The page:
The Misrepresentation of Black Women in the Media

Updated: Feb 8

Growing up as a young Black girl, I didn’t see many women like myself (of my skin tone especially) represented in a positive light and that deeply concerned me. Seeing Black women undermined in the media made me feel insecure of my skin and identity. Many Black girls grow up feeling ashamed of their looks and appearance. This self hate stems directly from misrepresentation of Black women in the media.



Do the following labels and roles ring a bell when thinking of how African American females are represented to society in media and television? The single mother (baby mama). Unhealthy, obese Black woman. The gold digger. Bitter Black woman. Black Barbie (surgically-enhanced butt, silky weave, and curve-hugging dresses). The hypersexual Black woman. These same stereotypes flood Black women’s lives on the daily. Growing up, in movies and television I saw women of color often depicted as struggling to make ends meet, failing to find love, raising kids on their own (no husband), being the “ghetto” side chick, etc.This not so subtle portrayal of Black women along with colorism in the media resonates with Black women and even children more than we realize.



Colorism is actually a big part of misrepresentation for Black women. In the famous television show Martin, characters Gina and Pam were best friends. Gina (light skin Black woman) was in a loving relationship with her boyfriend Martin, building a career for herself, and was the peacekeeper while Pam (dark skin Black woman) was often referred to as insulting, barbaric names in the name of “comedy”, she struggled to find love or keep a man, and was portrayed as loud and rowdy. Do you see what I mean? Actress Viola Davis talked about her experience with colorism in Hollywood in an interview with The Root. “... If you are darker than a paper bag, then you are not sexy, you are not a woman, you shouldn't be in the realm of anything that men should desire," Davis explained. She then talked about how many dark skinned actresses are selected to play marginalized roles like crack addicts and prostitutes.

A 2012 study on media representation found that young Black girls developed low self-esteem after watching more television. Women and children of color are continuously faced with images of what society’s view on a real woman looks like (in other words, white or fair skin women with straight hair and slim bodies). When Black girls compare themselves to society’s European standard of beauty, they find themselves lacking. I grew up seeing the previously mentioned features trending on the internet but features that most Black women possess less preferred. I remember as a little girl having a conversation in the car with my mom asking her the question I will never forget, “Do you think I’d be prettier if I was light-skin”? And before she could answer I asked, “What about my nose, what if it was smaller”? Those same insecurities followed me into middle school. And God knows social media made it worse. Raging opinions about preferences and stereotypes toward Black women was at an all time high.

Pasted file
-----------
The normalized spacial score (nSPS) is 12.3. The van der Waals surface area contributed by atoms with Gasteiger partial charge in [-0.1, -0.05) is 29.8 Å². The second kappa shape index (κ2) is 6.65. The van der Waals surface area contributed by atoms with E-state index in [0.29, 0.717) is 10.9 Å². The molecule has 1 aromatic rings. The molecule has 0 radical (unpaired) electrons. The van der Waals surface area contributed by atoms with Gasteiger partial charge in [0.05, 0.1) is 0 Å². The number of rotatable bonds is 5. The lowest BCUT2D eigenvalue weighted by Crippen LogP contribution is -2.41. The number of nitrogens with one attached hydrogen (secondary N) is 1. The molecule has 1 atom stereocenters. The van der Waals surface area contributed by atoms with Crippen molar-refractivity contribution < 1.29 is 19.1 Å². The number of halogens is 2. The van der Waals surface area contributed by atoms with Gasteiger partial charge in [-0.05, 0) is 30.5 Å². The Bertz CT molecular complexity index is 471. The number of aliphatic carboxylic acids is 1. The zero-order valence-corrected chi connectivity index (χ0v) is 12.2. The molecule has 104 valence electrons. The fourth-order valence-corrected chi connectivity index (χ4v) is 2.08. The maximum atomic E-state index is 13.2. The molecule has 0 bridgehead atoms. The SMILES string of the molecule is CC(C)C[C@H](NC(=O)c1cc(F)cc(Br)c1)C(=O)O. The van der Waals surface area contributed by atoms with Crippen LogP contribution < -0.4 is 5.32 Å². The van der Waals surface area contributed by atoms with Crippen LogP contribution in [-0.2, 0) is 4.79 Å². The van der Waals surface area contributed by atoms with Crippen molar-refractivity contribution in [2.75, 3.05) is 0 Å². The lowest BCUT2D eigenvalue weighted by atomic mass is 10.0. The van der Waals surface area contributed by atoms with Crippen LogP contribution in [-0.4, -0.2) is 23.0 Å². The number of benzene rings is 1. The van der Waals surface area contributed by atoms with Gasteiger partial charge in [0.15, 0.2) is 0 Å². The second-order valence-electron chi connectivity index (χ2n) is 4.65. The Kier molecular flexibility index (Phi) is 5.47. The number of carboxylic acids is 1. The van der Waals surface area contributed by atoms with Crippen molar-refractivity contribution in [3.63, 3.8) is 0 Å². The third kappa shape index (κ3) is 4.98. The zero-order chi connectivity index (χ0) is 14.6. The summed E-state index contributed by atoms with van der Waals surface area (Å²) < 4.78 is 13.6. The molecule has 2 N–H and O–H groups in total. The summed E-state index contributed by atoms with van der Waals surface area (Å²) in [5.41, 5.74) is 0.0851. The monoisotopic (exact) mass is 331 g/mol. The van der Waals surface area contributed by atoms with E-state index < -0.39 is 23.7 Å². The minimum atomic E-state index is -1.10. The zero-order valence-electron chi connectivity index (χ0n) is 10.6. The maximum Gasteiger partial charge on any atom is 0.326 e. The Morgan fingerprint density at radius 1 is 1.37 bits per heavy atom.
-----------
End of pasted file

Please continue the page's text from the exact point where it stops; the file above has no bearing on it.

Eventually time passed and I gained some confidence in myself. I began to see myself through God’s eyes. A few years after that shift in my confidence, I began to see Black women evolving in the media. Dark skin started to be embraced, natural hair and coils were being accepted, and from there things only got better. I started to notice Black women make their way into career fields like law, medicine, and STEM (science, technology, engineering, and math), the roles of Black women in the media noticeably changed, and Black women were starting to finally have a piece of the pie. I began to for once feel empowered. Then, to put the icing on the cake, this year we elected our first Black, South Asian, female Vice President. And quite honestly I never expected to grow up to witness history like that take place.


I say all that to say this, representation for Black women in the media is much bigger than a simple request, it’s a necessity. Although times are changing and representation for Black women is getting better there is still work to be done. We should strive for young Black girls to grow up and see themselves portrayed in the media positively. We can help change the representation problem by supporting and sharing books, movies, and shows that focus on Black women who have more to offer than the stereotypical portrayal. We should be more open to replacing the traditional white role and story with a Black female voice. And when Black women begin to take up more space, use the platforms they’ve been given, and create their own, society needs to be ready to listen and take notes.



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